Part of a 16-tonne shipwreck treasure

Spanish officials allowed a peek at some of the 16 tonnes of shipwreck treasure worth an estimated $500 million that a U.S. salvage company gave up this year after a five-year ownership dispute.

Only a tiny portion of the haul from the Nuestra Senora de las Mercedes (Our lady of mercy), a galleon that sank off Portugal’s Atlantic coast near the straits of Gibraltar in 1804, was shown to the media — 12 individual silver coins, a block of encrusted silver coins stuck together after centuries underwater, two gold tobacco boxes and a bronze pulley.

Though previous estimates have put the value at $500 million, officials said they weren’t trying to determine an amount because the haul is part of cultural heritage and can never be sold.

“It’s invaluable”, said an official.

“How would you put a price on the Mona Lisa?” Authorities said it would be transferred from Madrid to the National Museum of Underwater Archaeology in Cartagena. Displays are expected to start next year. Spain took possession after courts rejected arguments that Florida-based Odyssey Marine Exploration was entitled to all or most of the treasure.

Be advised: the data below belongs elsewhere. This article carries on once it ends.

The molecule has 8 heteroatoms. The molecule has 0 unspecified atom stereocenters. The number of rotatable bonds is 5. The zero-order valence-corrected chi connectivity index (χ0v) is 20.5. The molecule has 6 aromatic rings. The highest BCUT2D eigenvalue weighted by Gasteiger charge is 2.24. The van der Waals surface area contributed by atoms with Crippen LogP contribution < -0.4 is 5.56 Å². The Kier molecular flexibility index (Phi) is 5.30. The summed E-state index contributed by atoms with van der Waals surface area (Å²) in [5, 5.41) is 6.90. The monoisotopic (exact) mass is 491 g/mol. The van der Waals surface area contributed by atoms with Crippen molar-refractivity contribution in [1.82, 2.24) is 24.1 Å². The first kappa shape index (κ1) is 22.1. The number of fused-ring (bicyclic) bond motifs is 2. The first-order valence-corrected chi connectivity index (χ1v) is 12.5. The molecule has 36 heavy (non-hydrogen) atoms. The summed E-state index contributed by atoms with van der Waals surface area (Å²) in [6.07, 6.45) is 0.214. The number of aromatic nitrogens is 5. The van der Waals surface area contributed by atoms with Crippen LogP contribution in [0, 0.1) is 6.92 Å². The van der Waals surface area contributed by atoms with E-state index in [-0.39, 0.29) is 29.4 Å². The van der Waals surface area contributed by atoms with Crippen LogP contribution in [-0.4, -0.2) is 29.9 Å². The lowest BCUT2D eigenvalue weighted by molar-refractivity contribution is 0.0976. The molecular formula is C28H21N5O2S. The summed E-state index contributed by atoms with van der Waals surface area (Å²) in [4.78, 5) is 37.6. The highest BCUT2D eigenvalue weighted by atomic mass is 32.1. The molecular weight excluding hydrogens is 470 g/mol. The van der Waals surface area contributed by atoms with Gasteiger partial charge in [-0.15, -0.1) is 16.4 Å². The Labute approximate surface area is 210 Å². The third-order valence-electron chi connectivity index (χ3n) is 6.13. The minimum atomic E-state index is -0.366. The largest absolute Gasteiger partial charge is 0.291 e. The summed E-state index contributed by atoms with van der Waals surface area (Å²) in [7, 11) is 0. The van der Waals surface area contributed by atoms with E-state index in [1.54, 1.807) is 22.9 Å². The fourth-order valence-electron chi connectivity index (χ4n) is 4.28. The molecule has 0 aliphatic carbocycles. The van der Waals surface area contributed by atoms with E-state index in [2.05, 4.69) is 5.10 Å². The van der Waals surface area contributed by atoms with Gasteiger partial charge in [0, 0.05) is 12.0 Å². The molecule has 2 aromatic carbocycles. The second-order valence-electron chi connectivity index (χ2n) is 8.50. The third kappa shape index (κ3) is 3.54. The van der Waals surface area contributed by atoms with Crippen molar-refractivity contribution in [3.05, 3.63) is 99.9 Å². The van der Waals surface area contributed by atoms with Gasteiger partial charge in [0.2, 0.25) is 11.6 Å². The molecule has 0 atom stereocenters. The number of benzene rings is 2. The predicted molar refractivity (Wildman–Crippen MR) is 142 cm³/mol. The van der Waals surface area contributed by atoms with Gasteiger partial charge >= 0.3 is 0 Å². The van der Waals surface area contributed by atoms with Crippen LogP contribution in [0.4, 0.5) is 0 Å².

Officials said the weight of the treasure was not the 17 tonnes reported during the legal fight because that included a tonne of sea water used to help preserve many of the silver coins in storage containers.

The inventory counted 574,553 silver coins and 212 gold coins. The metals were mined and the coins minted in the Andes, from places that are now in Bolivia, Chile and Peru.

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